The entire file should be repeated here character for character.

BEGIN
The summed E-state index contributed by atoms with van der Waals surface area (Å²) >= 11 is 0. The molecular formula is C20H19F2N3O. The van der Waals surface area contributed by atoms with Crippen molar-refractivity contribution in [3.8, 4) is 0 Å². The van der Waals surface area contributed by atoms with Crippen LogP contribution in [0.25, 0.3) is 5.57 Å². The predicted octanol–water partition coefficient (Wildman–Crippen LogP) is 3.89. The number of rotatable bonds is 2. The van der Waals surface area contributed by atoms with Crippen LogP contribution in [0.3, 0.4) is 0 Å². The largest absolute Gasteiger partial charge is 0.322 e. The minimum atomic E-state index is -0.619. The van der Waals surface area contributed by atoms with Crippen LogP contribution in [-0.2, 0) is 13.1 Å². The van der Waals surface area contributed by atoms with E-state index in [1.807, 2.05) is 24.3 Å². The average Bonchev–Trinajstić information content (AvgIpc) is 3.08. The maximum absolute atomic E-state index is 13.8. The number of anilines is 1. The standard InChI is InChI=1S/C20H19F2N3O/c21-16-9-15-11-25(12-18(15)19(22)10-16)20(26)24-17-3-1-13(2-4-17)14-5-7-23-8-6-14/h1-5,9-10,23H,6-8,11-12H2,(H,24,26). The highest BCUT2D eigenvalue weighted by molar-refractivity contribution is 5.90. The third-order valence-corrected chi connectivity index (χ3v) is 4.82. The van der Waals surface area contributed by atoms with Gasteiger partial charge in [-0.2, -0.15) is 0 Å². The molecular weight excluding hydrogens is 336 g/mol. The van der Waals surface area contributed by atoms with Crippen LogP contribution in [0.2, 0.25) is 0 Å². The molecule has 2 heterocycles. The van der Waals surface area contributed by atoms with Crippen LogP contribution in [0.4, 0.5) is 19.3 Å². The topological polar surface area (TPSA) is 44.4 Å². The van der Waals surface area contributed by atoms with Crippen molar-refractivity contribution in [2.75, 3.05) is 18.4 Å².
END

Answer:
The summed E-state index contributed by atoms with van der Waals surface area (Å²) >= 11 is 0. The molecular formula is C20H19F2N3O. The van der Waals surface area contributed by atoms with Crippen molar-refractivity contribution in [3.8, 4) is 0 Å². The van der Waals surface area contributed by atoms with Crippen LogP contribution in [0.25, 0.3) is 5.57 Å². The predicted octanol–water partition coefficient (Wildman–Crippen LogP) is 3.89. The number of rotatable bonds is 2. The van der Waals surface area contributed by atoms with Crippen LogP contribution in [0.3, 0.4) is 0 Å². The largest absolute Gasteiger partial charge is 0.322 e. The minimum atomic E-state index is -0.619. The van der Waals surface area contributed by atoms with Crippen LogP contribution in [-0.2, 0) is 13.1 Å². The van der Waals surface area contributed by atoms with E-state index in [1.807, 2.05) is 24.3 Å². The average Bonchev–Trinajstić information content (AvgIpc) is 3.08. The maximum absolute atomic E-state index is 13.8. The number of anilines is 1. The standard InChI is InChI=1S/C20H19F2N3O/c21-16-9-15-11-25(12-18(15)19(22)10-16)20(26)24-17-3-1-13(2-4-17)14-5-7-23-8-6-14/h1-5,9-10,23H,6-8,11-12H2,(H,24,26). The highest BCUT2D eigenvalue weighted by molar-refractivity contribution is 5.90. The third-order valence-corrected chi connectivity index (χ3v) is 4.82. The van der Waals surface area contributed by atoms with Gasteiger partial charge in [-0.2, -0.15) is 0 Å². The molecular weight excluding hydrogens is 336 g/mol. The van der Waals surface area contributed by atoms with Crippen LogP contribution in [0.2, 0.25) is 0 Å². The molecule has 2 heterocycles. The van der Waals surface area contributed by atoms with Crippen LogP contribution in [0.4, 0.5) is 19.3 Å². The topological polar surface area (TPSA) is 44.4 Å². The van der Waals surface area contributed by atoms with Crippen molar-refractivity contribution in [2.75, 3.05) is 18.4 Å².